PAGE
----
The answer is right in front of our faces. In fact, the newspaper in our hometown recently ran a story, “Pray or play?” with the answer. On page 8E of the article, the editors reproduced the widely recognized edict by the Roman emperor Constantine in 321ad. It reads thus:
On the venerable day of the Sun let the magistrates and people residing in cities rest, and let all workshops be closed. In the country, however, persons engaged in agriculture may freely and lawfully continue their pursuits because it often happens that another day is not suitable for grain-sowing or vine planting; lest by neglecting the proper moment for such operations the bounty of heaven should be lost (The Charlotte Observer, January 10, 2009).So, where did “rest on Sunday” come from? A Roman emperor? Certainly not the Bible. In fact, if we honestly look at Scripture, the only day ever spoken of as a rest day is the seventh. Take a look at a few examples:
“Work shall be done for six days, but the seventh is the Sabbath of rest” (Exodus 31:15).
“The seventh day is a Sabbath of solemn rest, a holy convocation. You shall do no work on it” (Leviticus 23:3).
“The seventh day is the Sabbath of the Lord your God. In it you shall do no work” (Deuteronomy 5:14).Interestingly, resting on the seventh day of the week was commanded as a way of following God’s example. He rested on day seven after the six days of Creation. Christians who observe the weekly Sabbath – by worshipping and resting – are acknowledging the Creation many millennia ago!
“Six days you shall labor and do all your work, but the seventh day is the Sabbath of the Lord your God … For in six days the Lord made the heavens and the earth, the sea, and all that is in them, and rested the seventh day. Therefore the Lord blessed the Sabbath day and hallowed it” (Exodus 20:9-11).So, which day do you rest on? We challenge you to ask yourself “Why?” Is it because of tradition, traced back to the edict of an unconverted Roman Emperor? Or do you obey what you find written in your Bible? (For additional help in your study, be sure to read our free booklet, Which Day is the Christian Sabbath?)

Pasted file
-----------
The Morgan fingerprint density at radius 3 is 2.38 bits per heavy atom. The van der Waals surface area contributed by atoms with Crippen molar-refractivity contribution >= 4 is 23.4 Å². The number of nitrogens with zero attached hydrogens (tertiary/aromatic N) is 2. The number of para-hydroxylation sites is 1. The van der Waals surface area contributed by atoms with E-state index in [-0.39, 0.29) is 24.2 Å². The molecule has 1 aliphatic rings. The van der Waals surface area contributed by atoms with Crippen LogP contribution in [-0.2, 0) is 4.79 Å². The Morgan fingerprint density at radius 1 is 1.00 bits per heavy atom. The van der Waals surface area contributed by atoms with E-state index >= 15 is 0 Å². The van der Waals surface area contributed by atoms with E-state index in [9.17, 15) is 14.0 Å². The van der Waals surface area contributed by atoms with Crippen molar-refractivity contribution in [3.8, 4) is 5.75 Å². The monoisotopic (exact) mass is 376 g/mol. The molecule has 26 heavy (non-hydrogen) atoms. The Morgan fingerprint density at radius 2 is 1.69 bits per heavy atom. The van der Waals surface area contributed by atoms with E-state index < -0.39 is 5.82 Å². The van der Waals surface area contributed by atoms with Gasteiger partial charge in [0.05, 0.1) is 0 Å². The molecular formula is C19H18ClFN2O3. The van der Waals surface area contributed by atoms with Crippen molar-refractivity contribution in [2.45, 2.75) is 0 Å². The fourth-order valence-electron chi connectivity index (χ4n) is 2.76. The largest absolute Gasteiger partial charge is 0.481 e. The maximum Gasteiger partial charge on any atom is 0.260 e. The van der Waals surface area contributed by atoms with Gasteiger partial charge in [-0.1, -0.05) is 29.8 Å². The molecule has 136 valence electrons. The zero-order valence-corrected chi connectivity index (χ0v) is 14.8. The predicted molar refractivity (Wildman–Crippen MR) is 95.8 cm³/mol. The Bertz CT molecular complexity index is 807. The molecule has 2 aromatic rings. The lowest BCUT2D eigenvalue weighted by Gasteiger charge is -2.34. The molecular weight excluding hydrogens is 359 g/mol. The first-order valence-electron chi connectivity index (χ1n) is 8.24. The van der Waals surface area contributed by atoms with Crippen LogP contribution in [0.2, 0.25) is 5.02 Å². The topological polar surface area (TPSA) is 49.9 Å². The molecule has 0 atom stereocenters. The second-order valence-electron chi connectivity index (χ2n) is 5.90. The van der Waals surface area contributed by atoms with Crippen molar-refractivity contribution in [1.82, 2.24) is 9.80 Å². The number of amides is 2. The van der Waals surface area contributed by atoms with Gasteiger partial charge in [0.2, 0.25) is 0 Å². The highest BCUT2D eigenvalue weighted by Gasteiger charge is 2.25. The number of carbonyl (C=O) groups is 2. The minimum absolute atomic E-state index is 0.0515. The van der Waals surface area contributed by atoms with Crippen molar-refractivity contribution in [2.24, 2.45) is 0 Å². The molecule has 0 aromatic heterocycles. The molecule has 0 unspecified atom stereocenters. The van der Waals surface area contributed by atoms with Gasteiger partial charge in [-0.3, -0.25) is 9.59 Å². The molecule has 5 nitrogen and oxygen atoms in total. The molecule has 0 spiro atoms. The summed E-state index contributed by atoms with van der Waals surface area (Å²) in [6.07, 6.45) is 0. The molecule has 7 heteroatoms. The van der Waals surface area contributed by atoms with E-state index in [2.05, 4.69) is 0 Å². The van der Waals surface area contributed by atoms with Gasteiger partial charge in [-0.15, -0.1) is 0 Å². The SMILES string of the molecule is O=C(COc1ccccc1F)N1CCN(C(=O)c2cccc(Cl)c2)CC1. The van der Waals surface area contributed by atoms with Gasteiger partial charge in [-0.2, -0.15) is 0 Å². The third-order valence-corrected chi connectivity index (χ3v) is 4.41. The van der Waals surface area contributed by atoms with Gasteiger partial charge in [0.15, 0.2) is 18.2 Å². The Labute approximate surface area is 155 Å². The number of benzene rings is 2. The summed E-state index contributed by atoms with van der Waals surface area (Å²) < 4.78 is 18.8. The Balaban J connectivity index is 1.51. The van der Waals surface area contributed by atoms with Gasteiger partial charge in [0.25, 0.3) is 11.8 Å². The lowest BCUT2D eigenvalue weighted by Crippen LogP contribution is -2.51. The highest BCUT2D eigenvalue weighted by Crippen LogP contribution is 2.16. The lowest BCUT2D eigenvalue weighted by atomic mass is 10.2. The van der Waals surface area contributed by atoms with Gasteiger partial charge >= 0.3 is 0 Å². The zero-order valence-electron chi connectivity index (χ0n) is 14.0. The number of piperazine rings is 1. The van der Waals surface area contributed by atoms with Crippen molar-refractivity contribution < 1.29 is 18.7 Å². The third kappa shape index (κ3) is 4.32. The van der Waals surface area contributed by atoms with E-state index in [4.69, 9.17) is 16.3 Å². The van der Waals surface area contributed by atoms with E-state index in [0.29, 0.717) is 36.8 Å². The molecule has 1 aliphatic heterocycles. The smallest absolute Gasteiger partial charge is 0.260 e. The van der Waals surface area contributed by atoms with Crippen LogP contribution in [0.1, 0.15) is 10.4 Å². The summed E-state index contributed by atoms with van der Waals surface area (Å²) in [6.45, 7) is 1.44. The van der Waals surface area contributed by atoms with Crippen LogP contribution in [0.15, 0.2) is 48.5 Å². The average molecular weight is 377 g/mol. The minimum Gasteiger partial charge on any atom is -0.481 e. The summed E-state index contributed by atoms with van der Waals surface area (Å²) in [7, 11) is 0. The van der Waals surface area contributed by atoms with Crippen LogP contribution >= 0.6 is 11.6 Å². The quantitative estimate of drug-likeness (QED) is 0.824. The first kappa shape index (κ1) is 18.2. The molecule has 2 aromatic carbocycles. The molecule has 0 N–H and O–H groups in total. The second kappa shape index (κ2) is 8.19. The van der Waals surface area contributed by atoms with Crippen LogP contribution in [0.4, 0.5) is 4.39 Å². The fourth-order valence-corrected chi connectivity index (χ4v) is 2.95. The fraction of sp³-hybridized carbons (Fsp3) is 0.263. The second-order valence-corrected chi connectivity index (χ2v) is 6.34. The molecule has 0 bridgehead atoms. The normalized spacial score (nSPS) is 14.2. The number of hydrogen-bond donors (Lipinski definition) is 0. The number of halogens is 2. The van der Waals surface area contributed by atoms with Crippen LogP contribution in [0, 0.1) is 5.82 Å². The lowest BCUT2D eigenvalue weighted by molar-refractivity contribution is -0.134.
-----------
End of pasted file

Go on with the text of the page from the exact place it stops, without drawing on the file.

Sabbath-keeping is actually the wave of the future! The book of Isaiah foretells a coming day when all nations will observe God’s Holy Days, including the weekly Sabbath. That prophecy is found in Isaiah:
“‘And it shall come to pass that from one New Moon to another, and from one Sabbath to another, all flesh shall come to worship before Me,’ says the Lord” (Isaiah 66:23).I’m looking forward to that day, when people everywhere will worship – and enjoy the revitalizing rest of the Sabbath – together in harmony and unity.
Until then, you may find me hunting on Monday, Tuesday, Wednesday, Thursday or Friday – but not on Saturday.
And – at least in North Carolina – never on Sunday.
Remember the Sabbath
Did you ever stop to think why Christians keep Sunday? Did they get it from the Bible? Is there a clear-cut command that says, "Thou shalt keep Sunday?" Why did Jesus worship on Saturday? Was it only because He was a good Jew? Or does it go beyond that?
Roman Catholic and Protestant Confessions about Sunday
The vast majority of Christian churches today teach the observance of Sunday, the first day of the week, as a time for rest and worship. Yet it is generally known and freely admitted that the early Christians observed the seventh day as the Sabbath. How did this change come about?